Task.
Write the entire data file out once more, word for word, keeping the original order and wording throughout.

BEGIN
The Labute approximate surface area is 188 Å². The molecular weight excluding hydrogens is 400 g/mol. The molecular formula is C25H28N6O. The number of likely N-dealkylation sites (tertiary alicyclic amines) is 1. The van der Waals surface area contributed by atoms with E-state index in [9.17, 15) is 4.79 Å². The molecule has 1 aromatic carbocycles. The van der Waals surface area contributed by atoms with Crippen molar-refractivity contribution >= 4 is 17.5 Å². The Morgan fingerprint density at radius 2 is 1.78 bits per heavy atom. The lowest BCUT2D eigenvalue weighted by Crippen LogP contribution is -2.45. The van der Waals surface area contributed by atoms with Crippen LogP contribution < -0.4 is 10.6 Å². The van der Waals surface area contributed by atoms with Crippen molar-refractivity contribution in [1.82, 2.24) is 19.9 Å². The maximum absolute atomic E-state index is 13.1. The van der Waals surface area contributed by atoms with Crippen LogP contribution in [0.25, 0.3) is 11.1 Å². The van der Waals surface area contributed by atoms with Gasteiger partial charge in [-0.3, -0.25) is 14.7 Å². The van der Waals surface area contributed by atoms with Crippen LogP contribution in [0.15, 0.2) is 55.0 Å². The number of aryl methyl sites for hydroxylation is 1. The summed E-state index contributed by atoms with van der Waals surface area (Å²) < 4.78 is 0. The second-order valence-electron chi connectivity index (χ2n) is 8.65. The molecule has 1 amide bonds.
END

The Labute approximate surface area is 188 Å². The molecular weight excluding hydrogens is 400 g/mol. The molecular formula is C25H28N6O. The number of likely N-dealkylation sites (tertiary alicyclic amines) is 1. The van der Waals surface area contributed by atoms with E-state index in [9.17, 15) is 4.79 Å². The molecule has 1 aromatic carbocycles. The van der Waals surface area contributed by atoms with Crippen molar-refractivity contribution >= 4 is 17.5 Å². The Morgan fingerprint density at radius 2 is 1.78 bits per heavy atom. The lowest BCUT2D eigenvalue weighted by Crippen LogP contribution is -2.45. The van der Waals surface area contributed by atoms with Crippen LogP contribution < -0.4 is 10.6 Å². The van der Waals surface area contributed by atoms with Crippen molar-refractivity contribution in [1.82, 2.24) is 19.9 Å². The maximum absolute atomic E-state index is 13.1. The van der Waals surface area contributed by atoms with Crippen LogP contribution in [0.25, 0.3) is 11.1 Å². The van der Waals surface area contributed by atoms with Gasteiger partial charge in [-0.3, -0.25) is 14.7 Å². The van der Waals surface area contributed by atoms with Crippen LogP contribution in [0.15, 0.2) is 55.0 Å². The number of aryl methyl sites for hydroxylation is 1. The summed E-state index contributed by atoms with van der Waals surface area (Å²) < 4.78 is 0. The second-order valence-electron chi connectivity index (χ2n) is 8.65. The molecule has 1 amide bonds.